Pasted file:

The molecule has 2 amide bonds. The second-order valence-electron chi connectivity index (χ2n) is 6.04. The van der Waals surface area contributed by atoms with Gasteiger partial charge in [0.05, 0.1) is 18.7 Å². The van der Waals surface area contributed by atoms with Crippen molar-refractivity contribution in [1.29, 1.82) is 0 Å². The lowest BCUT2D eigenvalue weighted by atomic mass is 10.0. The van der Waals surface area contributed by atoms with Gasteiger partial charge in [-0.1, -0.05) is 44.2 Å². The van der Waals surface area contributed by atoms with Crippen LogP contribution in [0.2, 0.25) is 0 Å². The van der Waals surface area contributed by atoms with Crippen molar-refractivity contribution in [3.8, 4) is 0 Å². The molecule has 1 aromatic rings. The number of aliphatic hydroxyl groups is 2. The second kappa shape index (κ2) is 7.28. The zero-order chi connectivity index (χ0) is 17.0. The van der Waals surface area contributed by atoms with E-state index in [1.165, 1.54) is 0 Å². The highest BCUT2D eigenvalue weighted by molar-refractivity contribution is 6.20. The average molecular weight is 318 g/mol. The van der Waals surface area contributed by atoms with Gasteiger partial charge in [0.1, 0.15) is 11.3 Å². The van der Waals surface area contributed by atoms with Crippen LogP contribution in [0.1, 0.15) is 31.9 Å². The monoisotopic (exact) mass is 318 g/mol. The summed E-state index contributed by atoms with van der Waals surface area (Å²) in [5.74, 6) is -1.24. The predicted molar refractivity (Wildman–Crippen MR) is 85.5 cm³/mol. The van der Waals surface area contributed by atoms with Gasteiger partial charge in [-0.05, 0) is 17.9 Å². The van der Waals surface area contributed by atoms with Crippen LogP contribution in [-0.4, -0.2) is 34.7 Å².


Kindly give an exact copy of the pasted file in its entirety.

The molecule has 2 amide bonds. The second-order valence-electron chi connectivity index (χ2n) is 6.04. The van der Waals surface area contributed by atoms with Gasteiger partial charge in [0.05, 0.1) is 18.7 Å². The van der Waals surface area contributed by atoms with Crippen molar-refractivity contribution in [1.29, 1.82) is 0 Å². The lowest BCUT2D eigenvalue weighted by atomic mass is 10.0. The van der Waals surface area contributed by atoms with Gasteiger partial charge in [-0.1, -0.05) is 44.2 Å². The van der Waals surface area contributed by atoms with Crippen LogP contribution in [0.2, 0.25) is 0 Å². The van der Waals surface area contributed by atoms with Crippen molar-refractivity contribution in [3.8, 4) is 0 Å². The molecule has 1 aromatic rings. The number of aliphatic hydroxyl groups is 2. The second kappa shape index (κ2) is 7.28. The zero-order chi connectivity index (χ0) is 17.0. The van der Waals surface area contributed by atoms with E-state index in [1.165, 1.54) is 0 Å². The highest BCUT2D eigenvalue weighted by molar-refractivity contribution is 6.20. The average molecular weight is 318 g/mol. The van der Waals surface area contributed by atoms with Gasteiger partial charge in [0.1, 0.15) is 11.3 Å². The van der Waals surface area contributed by atoms with Crippen LogP contribution in [0.1, 0.15) is 31.9 Å². The monoisotopic (exact) mass is 318 g/mol. The summed E-state index contributed by atoms with van der Waals surface area (Å²) in [5.74, 6) is -1.24. The predicted molar refractivity (Wildman–Crippen MR) is 85.5 cm³/mol. The van der Waals surface area contributed by atoms with Gasteiger partial charge in [-0.05, 0) is 17.9 Å². The van der Waals surface area contributed by atoms with Crippen LogP contribution in [-0.4, -0.2) is 34.7 Å².